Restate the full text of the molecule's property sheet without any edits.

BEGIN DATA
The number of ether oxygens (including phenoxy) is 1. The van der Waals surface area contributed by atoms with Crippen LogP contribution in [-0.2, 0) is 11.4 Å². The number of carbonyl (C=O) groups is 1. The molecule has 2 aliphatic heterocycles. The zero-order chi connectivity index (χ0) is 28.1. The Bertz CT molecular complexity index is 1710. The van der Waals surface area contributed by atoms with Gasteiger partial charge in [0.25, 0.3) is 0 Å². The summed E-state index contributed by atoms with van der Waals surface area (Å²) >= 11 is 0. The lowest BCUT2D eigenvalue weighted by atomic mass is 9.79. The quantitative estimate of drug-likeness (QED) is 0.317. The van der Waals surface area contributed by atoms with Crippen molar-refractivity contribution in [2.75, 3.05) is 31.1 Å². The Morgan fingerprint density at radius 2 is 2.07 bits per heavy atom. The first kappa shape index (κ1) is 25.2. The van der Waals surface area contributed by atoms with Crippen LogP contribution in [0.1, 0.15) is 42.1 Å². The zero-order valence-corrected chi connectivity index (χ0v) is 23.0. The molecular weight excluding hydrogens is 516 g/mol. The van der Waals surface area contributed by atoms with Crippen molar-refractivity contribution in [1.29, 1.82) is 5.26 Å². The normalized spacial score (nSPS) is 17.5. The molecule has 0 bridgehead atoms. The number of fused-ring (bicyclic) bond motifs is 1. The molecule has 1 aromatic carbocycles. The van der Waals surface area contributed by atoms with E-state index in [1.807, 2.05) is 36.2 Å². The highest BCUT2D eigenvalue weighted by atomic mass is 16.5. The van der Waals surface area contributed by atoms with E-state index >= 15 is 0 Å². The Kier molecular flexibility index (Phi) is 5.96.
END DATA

The number of ether oxygens (including phenoxy) is 1. The van der Waals surface area contributed by atoms with Crippen LogP contribution in [-0.2, 0) is 11.4 Å². The number of carbonyl (C=O) groups is 1. The molecule has 2 aliphatic heterocycles. The zero-order chi connectivity index (χ0) is 28.1. The Bertz CT molecular complexity index is 1710. The van der Waals surface area contributed by atoms with Gasteiger partial charge in [0.25, 0.3) is 0 Å². The summed E-state index contributed by atoms with van der Waals surface area (Å²) >= 11 is 0. The lowest BCUT2D eigenvalue weighted by atomic mass is 9.79. The quantitative estimate of drug-likeness (QED) is 0.317. The van der Waals surface area contributed by atoms with Crippen molar-refractivity contribution in [2.75, 3.05) is 31.1 Å². The Morgan fingerprint density at radius 2 is 2.07 bits per heavy atom. The first kappa shape index (κ1) is 25.2. The van der Waals surface area contributed by atoms with Crippen LogP contribution in [0.1, 0.15) is 42.1 Å². The zero-order valence-corrected chi connectivity index (χ0v) is 23.0. The molecular weight excluding hydrogens is 516 g/mol. The van der Waals surface area contributed by atoms with Crippen molar-refractivity contribution in [1.29, 1.82) is 5.26 Å². The normalized spacial score (nSPS) is 17.5. The molecule has 0 bridgehead atoms. The number of fused-ring (bicyclic) bond motifs is 1. The molecule has 1 aromatic carbocycles. The van der Waals surface area contributed by atoms with E-state index in [1.807, 2.05) is 36.2 Å². The highest BCUT2D eigenvalue weighted by atomic mass is 16.5. The van der Waals surface area contributed by atoms with E-state index >= 15 is 0 Å². The Kier molecular flexibility index (Phi) is 5.96.